On Why the Secret Had to Protect Itself
For example, "In 1572, seventy thousand French Huguenots were slaughtered in the St. Bartholomew's Day Massacre," after which Pope Gregory XIII was "delighted to receive the head of the slain Huguenot leader Coligny in a box..." (Gillespie).
But "lest anyone imagine that the barbarity was one-sided," when Cromwell invaded an Irish town in 1649, his army killed virtually every last person. "They burned alive all those who had taken refuge in the St. Mary's Cathedral, butchered the women hiding in the vaults beneath it, used Irish children as human shields, hunted down and killed every priest, and sold thirty surviving defenders into slavery" (ibid.).
And that's just a very small sampling of the savagery. Of course, it's all too easy to simply blame religion for the atrocities, since no one at the time was irreligious, and religion was thoroughly entangled with culture, language, ethnicity, customs, power and politics. Furthermore, whenever someone engages in genocide, I think it's fair to say that it is never for the stated reason. Rather, there are unconscious motivations of which the actor knows nothing.
To put it another way, nothing as deeply irrational as genocide could occur as a result of purely rational motivations that one can take at face value. For example, the Nazis didn't merely wish to kill Jews, but wanted to degrade, humiliate, and thoroughly dehumanize them, so that the whole bloody project was imbued with an obvious component of sadism. But no Nazis, to my knowledge, publicly announced that "we're doing this because we secretly get a thrill out of degrading people and watching them suffer." Nor did those who engaged in the religious wars.
Nor do leftists, for that matter, imagine that their conscious desire to "help" people is covertly motivated by a contemptuous desire for power over them. Very few people wake up in the morning with the conscious idea of doing bad and harming people. Which is one of the reasons it is naive in the extreme for leftists to constantly announce their belief that conservatives actually do wish to consciously harm people.
You will have noticed that they never take us at our word that we really do think that high taxes are bad for the economy, that collectivism and statism are inconsistent with American values, or that racial quotas are bad for blacks. I would actually have more respect for leftists if they first said, "look, I know you're a good person, that racism is repugnant to you, and that you don't mean to harm blacks. But your opposition to racial quotas is so irrational, that it must be concealing some unconscious conflict about race." Because consciously, I am a passionate negrophile of the first rank -- and not just the light skinned ones with a Harry Reid dialect.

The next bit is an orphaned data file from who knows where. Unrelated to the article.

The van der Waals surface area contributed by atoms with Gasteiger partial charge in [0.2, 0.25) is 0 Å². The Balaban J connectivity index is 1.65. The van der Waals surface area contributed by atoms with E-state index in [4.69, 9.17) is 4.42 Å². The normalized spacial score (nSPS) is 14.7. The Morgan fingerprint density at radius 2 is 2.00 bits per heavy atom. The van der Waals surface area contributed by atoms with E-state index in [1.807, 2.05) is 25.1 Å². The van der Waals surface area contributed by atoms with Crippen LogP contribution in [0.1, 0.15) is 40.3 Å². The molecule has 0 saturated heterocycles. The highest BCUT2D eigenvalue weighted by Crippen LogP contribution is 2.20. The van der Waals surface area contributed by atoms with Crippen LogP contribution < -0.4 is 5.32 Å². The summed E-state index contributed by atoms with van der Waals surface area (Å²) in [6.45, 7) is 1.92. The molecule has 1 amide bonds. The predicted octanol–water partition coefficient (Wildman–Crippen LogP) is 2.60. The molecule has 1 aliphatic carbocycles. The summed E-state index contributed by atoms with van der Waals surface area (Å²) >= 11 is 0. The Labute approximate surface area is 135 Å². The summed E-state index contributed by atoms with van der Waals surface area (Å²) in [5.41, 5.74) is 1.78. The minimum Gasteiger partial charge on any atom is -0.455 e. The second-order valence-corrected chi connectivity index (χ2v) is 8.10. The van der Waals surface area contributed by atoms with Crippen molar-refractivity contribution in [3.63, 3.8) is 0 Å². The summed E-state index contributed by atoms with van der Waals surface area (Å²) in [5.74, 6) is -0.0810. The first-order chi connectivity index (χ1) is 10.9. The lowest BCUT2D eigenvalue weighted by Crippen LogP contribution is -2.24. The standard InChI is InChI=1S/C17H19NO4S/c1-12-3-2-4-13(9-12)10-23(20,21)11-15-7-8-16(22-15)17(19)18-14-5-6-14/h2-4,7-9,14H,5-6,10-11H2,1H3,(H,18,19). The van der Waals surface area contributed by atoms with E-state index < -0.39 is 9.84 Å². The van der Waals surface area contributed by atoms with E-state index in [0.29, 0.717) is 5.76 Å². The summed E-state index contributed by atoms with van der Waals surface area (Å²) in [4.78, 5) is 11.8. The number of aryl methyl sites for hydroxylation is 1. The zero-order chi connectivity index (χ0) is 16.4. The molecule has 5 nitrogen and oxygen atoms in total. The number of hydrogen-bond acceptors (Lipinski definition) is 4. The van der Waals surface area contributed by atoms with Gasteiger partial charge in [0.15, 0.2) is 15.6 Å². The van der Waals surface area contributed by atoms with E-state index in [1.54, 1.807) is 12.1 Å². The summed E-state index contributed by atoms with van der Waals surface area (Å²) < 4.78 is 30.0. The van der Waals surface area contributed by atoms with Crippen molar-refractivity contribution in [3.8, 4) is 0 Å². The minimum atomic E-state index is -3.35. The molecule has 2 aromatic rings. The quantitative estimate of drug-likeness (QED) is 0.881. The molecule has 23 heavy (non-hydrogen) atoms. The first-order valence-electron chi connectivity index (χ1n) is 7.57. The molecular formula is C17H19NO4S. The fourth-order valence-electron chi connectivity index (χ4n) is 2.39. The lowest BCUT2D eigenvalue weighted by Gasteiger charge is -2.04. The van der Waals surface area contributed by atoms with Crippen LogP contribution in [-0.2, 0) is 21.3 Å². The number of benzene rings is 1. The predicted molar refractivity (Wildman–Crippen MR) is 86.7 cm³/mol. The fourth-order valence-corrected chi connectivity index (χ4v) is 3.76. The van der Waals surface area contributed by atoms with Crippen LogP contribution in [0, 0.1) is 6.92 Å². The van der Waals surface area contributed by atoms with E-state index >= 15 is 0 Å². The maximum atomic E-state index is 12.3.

Anyway, back to those Raccoons who were forced underground during the religious wars, just when it was starting to look like there might be a little opening for them to come out of the closet and be accepted by society.
A Raccoon is a big believer in free will, without which truth, virtue and beauty cannot exist. If we are not free to discover truth, then we are like machines. Again, as we have mentioned in the past, it is really quite simple: truth is what man must know; virtue is what he must do; and beauty is what he must love and create. Of course, it doesn't end there. For just as truth is the virtue of the intellect, virtue is beauty of soul. And beauty is the splendor of truth. Etc.
But again, for Luther, all of this ancient retro-futuristic Raccoon wisdom goes out the window, since the nominalistic God "was responsible for everything. Thus, neither he nor anyone else could either gain or lose salvation, because faith alone saved and faith came only through grace. Luther's soteriology or doctrine of salvation thus rested on the omnipotence of divine will and the powerlessness of human will." Luther maintained that there was no such thing as contingency, which for him was a kind of maya, or illusion. In reality, God is in control of everything, again, just as in Islam.
Now, I don't think this is an "illegitimate" spiritual approach, at least for a certain type of aspirant. It's just that there are very different types of people, and one approach is not going to be attractive or effective for another. One cannot deny that this more totalitarian approach is compatible with some temperaments, and that it gives them comfort to believe that they have no control over reality and that God is fully responsible for everything that happens.